Anti-stigma 5K has biggest turnout for this year’s Mental Health Awareness Week

Emily Gaber (left) and Markie Pasternak (right) at the first annual Stomp Out Stigma 5k Run/Walk. Photo courtesy of Angela Habisohn /

Emily Gaber (left) and Markie Pasternak (right) at the first annual Stomp Out Stigma 5k Run/Walk. Photo courtesy of Angela Habisohn / [email protected]

Active Minds wrapped up this year’s Mental Health Awareness Week with record-breaking turnouts.
The week’s Saturday Stomp Out Stigma 5K attracted the biggest crowd, with 250 people signing up and around 200 participating. The second-most attended Mental Health Awareness Week event of this year was Monday’s Wellness Night, which hosted a crowd of 140 people on the first floor of the Alumni Memorial Union.
That’s compared to one of the highest-attended events of last year’s Mental Health Awareness Week, which had 90 attendees.
The week is organized by Active Minds, which works to aid those with mental illnesses and prevent mental illness stigma on campus. This year it featured free yoga classes, massages, stress ball making, tea tasting and a photo booth.
“I think Mental Health Awareness Week will receive more funding every year from the university and the community because the more it grows, and the more students it reaches the more people will want to help with our initiative,” said Markie Pasternak, president of Marquette’s Active Minds chapter and a junior in the College of Arts & Sciences, in an email. “I am looking forward to the week being even bigger next year.”
Pasternak became the National Student President of Active Minds earlier this month.
“My ultimate favorite part of the week was how many students confided in me about their own experiences with mental health because of the week,” Pasternak said. “The week started conversations, which is what mental health advocacy is all about.”
Sarah Israel, vice president of Active Minds and senior in the College of Arts & Sciences, said planning the week had been in the process since the middle of last semester.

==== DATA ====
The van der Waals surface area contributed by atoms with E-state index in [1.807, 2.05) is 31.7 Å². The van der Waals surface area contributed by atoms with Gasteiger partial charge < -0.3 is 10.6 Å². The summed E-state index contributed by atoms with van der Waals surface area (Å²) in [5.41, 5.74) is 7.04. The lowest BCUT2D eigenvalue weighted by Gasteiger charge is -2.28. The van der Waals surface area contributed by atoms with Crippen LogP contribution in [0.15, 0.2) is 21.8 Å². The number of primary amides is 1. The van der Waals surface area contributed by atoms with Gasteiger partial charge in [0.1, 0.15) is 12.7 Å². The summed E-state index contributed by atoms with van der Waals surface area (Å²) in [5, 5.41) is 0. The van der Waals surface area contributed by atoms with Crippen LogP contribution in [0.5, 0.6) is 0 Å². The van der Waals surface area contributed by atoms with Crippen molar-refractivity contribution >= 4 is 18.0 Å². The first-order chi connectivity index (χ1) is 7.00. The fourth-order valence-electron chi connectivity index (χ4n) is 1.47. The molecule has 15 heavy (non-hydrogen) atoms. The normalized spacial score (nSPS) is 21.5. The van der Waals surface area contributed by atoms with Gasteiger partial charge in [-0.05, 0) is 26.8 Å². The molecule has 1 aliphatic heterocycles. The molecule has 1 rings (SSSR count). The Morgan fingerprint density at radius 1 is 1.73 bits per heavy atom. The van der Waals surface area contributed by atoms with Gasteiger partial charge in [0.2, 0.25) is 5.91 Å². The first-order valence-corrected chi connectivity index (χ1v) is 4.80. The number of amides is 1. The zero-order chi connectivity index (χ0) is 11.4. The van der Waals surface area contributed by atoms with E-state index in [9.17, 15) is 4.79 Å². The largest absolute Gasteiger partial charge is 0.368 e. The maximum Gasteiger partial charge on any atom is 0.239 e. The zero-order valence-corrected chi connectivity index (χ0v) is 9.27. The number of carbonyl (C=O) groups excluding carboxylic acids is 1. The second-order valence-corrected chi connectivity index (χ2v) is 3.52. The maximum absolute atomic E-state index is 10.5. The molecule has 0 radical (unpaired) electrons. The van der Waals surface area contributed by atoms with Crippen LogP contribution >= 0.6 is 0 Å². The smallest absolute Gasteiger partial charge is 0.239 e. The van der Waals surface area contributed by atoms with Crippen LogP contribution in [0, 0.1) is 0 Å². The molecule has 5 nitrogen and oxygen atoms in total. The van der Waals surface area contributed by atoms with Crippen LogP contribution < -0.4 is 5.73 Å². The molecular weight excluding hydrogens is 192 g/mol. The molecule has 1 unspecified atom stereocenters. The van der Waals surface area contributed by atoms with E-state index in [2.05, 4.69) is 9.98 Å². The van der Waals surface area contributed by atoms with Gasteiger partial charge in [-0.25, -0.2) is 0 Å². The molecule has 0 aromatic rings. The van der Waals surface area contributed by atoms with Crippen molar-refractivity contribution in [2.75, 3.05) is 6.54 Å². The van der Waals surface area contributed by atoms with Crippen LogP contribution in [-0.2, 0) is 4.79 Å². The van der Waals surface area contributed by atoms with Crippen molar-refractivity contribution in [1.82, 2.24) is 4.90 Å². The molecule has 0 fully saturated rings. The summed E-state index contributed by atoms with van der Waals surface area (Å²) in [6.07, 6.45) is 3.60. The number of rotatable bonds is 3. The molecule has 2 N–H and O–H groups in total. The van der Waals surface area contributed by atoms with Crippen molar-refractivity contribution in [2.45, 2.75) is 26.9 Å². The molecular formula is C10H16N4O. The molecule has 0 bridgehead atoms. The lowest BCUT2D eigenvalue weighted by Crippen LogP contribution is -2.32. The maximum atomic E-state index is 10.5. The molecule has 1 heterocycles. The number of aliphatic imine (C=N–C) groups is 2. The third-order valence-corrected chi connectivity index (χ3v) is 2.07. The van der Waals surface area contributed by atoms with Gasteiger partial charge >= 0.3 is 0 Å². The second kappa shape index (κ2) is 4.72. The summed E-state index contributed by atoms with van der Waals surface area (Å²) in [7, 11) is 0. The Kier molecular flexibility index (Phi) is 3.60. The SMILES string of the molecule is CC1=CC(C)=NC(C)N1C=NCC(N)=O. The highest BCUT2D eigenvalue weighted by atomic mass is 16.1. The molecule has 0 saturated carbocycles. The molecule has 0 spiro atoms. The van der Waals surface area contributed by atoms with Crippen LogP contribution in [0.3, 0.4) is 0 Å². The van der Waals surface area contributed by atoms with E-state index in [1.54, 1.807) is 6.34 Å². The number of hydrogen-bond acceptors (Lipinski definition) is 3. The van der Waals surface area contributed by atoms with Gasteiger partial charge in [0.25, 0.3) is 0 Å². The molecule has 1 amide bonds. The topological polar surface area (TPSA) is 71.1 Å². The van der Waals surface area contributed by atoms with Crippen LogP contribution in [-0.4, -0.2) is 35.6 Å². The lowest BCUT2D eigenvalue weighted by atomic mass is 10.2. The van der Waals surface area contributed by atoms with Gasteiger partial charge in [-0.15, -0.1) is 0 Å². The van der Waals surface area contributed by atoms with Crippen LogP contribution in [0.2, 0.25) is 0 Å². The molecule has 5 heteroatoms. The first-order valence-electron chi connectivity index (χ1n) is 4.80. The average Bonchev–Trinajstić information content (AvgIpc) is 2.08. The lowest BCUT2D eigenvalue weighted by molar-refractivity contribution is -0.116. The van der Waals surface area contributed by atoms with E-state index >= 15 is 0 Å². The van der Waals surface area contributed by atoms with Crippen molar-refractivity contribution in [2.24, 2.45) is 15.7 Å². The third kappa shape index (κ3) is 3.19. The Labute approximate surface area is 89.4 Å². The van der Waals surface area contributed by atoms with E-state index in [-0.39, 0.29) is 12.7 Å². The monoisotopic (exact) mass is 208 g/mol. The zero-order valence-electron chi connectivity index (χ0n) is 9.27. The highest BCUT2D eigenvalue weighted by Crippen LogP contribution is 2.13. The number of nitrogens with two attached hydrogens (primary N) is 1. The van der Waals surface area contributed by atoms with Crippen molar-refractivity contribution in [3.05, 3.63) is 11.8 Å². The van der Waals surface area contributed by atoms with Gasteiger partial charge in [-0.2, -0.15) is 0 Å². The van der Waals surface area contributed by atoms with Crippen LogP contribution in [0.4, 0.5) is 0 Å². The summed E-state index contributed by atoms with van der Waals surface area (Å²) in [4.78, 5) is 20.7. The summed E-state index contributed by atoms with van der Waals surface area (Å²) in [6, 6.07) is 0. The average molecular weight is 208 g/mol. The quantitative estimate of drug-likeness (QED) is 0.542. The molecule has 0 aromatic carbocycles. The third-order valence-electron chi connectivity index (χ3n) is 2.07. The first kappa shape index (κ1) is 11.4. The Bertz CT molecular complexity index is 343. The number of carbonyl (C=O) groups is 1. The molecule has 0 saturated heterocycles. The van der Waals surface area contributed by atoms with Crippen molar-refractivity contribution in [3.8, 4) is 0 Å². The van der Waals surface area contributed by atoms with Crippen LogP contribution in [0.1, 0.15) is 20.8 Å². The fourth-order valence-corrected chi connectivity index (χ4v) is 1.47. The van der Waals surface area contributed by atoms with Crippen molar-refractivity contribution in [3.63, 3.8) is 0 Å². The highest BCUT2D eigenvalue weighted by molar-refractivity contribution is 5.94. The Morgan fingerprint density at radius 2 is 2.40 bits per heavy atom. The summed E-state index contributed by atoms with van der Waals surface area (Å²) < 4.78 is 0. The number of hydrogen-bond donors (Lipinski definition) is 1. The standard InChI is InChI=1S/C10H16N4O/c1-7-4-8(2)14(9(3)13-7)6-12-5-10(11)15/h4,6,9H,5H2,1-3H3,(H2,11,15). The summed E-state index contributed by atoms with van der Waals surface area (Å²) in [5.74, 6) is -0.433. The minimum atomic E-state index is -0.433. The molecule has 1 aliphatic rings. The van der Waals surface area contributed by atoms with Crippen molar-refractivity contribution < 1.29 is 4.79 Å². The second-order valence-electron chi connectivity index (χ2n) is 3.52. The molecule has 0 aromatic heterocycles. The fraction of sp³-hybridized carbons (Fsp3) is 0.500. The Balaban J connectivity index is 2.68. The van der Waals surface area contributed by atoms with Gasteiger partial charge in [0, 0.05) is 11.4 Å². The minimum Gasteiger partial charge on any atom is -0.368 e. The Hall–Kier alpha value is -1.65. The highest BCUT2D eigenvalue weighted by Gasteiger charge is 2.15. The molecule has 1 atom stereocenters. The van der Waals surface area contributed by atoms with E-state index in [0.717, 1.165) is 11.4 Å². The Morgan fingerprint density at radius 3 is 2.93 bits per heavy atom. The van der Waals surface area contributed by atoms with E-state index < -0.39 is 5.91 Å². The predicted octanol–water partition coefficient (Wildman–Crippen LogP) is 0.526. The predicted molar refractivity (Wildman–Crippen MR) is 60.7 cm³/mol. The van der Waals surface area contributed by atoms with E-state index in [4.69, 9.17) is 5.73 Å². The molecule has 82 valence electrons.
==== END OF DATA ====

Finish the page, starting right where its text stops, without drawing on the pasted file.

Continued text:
“We had a very good (volunteer) turnout at our events, especially the 5K run/walk of which we had some 30 volunteers who helped with set up and about 200 runners/walkers,” Israel said in an email. “The energy at the 5K was amazing. It was great to see so many people excited to be there at 10 a.m. despite the cold.”
Brian Stumph, a sophomore in the College of Engineering, is not a member of Active Minds but works with the National Alliance on Mental Illness through his involvement with Sigma Phi Epsilon fraternity. He took part in the planning, preparing and volunteering for the week.
“I thought it was amazing how I saw so many people share their stories about their experience with mental illness as well as just seeing people being so open to learning about the stigma behind mental illness itself,” Stumph said in an email.
Emily Gaber, Active Mind’s director of events and a senior in the College of Arts & Sciences, was one of the organizers of the 5K.
“While everyone may not have a personal experience with mental illness, everyone has mental health,” Gaber said in an email. “We need to empathize with our peers and help them deal with their struggles in healthy manners. As our outreach expands on Marquette’s campus, I hope the acceptance of mental illness increases among our students.”